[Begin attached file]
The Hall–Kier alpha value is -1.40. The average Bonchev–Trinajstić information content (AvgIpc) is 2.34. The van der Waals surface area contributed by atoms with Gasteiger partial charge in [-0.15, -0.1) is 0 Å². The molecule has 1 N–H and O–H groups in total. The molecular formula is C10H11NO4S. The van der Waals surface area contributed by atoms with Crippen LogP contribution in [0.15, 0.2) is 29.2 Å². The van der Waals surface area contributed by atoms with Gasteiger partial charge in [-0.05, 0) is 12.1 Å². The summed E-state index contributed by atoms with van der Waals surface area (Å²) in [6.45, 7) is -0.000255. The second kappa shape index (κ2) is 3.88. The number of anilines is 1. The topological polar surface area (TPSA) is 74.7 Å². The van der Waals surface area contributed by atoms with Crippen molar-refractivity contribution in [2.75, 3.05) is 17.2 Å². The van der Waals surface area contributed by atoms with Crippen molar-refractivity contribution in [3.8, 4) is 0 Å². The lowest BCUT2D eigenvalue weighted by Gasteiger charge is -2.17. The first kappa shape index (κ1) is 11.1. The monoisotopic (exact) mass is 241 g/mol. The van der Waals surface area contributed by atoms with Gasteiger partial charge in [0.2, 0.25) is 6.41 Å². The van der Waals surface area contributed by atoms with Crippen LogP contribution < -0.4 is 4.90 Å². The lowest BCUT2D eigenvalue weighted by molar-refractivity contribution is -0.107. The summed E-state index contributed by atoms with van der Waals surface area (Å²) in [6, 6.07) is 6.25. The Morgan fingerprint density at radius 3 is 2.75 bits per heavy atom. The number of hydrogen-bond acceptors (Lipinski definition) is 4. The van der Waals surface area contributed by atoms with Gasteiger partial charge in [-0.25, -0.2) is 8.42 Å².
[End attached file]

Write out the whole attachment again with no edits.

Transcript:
The Hall–Kier alpha value is -1.40. The average Bonchev–Trinajstić information content (AvgIpc) is 2.34. The van der Waals surface area contributed by atoms with Gasteiger partial charge in [-0.15, -0.1) is 0 Å². The molecule has 1 N–H and O–H groups in total. The molecular formula is C10H11NO4S. The van der Waals surface area contributed by atoms with Crippen LogP contribution in [0.15, 0.2) is 29.2 Å². The van der Waals surface area contributed by atoms with Gasteiger partial charge in [-0.05, 0) is 12.1 Å². The summed E-state index contributed by atoms with van der Waals surface area (Å²) in [6.45, 7) is -0.000255. The second kappa shape index (κ2) is 3.88. The number of anilines is 1. The topological polar surface area (TPSA) is 74.7 Å². The van der Waals surface area contributed by atoms with Crippen molar-refractivity contribution in [2.75, 3.05) is 17.2 Å². The van der Waals surface area contributed by atoms with Crippen molar-refractivity contribution in [3.8, 4) is 0 Å². The lowest BCUT2D eigenvalue weighted by Gasteiger charge is -2.17. The first kappa shape index (κ1) is 11.1. The monoisotopic (exact) mass is 241 g/mol. The van der Waals surface area contributed by atoms with Gasteiger partial charge in [0.2, 0.25) is 6.41 Å². The van der Waals surface area contributed by atoms with Crippen LogP contribution < -0.4 is 4.90 Å². The lowest BCUT2D eigenvalue weighted by molar-refractivity contribution is -0.107. The summed E-state index contributed by atoms with van der Waals surface area (Å²) in [6, 6.07) is 6.25. The Morgan fingerprint density at radius 3 is 2.75 bits per heavy atom. The number of hydrogen-bond acceptors (Lipinski definition) is 4. The van der Waals surface area contributed by atoms with Gasteiger partial charge in [-0.25, -0.2) is 8.42 Å².